Preaching & Writing

Quotes of Note: Pastoral Ministry

Photo by 🇸🇮 Janko Ferlič on Unsplash

Life is constantly moving despite being at a pandemic standstill.  I’ve provided an update on some of our journey here.  Recently, I’ve completed the coursework for the PhD program at Southwestern Baptist Theological Seminary; only a comprehensive exam, prospectus, and dissertation remain.  While I’m grateful to have taken my last class, there is a sobriety in knowing the most treacherous part of this academic journey lay ahead.

As I prepare to sit for my comprehensive examination later this summer, I thought I would take the opportunity to pass along some of the quotes which have ministered to me these past few years.  Having been permitted the opportunity to read and engage with some of the brightest minds and scholars in the fields of pastoral studies and preaching, I feel a debt of gratitude and an obligation to steward these pearls of wisdom.  With that, expect several of these posts in the future with quotations of note as I continue my preparation.

May the Lord bless you and keep you during this season of Pandemic.  May He make His face to shine upon you.  May these quotes from the saints of bygone eras provoke your thoughts and affection for a wonderful God.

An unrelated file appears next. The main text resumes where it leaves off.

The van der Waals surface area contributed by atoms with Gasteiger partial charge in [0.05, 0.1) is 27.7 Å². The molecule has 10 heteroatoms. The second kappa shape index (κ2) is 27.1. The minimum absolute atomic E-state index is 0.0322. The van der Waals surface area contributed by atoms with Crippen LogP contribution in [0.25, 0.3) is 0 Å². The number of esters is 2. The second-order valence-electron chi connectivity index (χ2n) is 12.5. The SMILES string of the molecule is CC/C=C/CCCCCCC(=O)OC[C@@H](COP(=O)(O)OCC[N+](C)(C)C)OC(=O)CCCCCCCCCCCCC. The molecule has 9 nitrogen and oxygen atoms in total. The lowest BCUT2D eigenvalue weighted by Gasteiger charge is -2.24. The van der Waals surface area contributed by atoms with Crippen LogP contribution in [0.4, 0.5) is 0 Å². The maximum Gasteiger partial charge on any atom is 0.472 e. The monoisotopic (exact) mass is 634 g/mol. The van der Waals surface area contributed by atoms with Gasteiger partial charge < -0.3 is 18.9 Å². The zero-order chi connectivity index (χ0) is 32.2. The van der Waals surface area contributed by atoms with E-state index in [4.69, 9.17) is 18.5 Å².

“The test of Leadership is what happens when you leave.”  – John Bisagno in Pastor’s Handbook

“The Church is the mirror that reflects the whole effulgence of the divine character.” – Charles Bridges in The Christian Ministry

“He stands best but who kneels most. He stands strongest who kneels weakest. He stands longest who kneels longest.”  – W.A. Criswell’s Guidebook for Pastors

“When the chariot of humanity gets stuck…nothing will lift it out except great preaching that goes straight to the mind and heart.  There is nothing in this case that will save the world but what was once called, ‘the foolishness of preaching’.” – W.A. Criswell’s Guidebook for Pastors

“Pastor, preach for a verdict and expect it.” – W.A. Criswell’s Guidebook for Pastors 

“To love the Word is to love God.  To receive the Word is to receive God.  To believe the Word is to believe God.  Spiritually, to know the Word is to know God.” – W.A. Criswell’s Guidebook for Pastors 

On good preaching: “The difference between a bore and a good conversationalist is that the bore has not discovered the distinction between what interests him and what interests his hearers.” – W.A. Criswell’s Guidebook for Pastors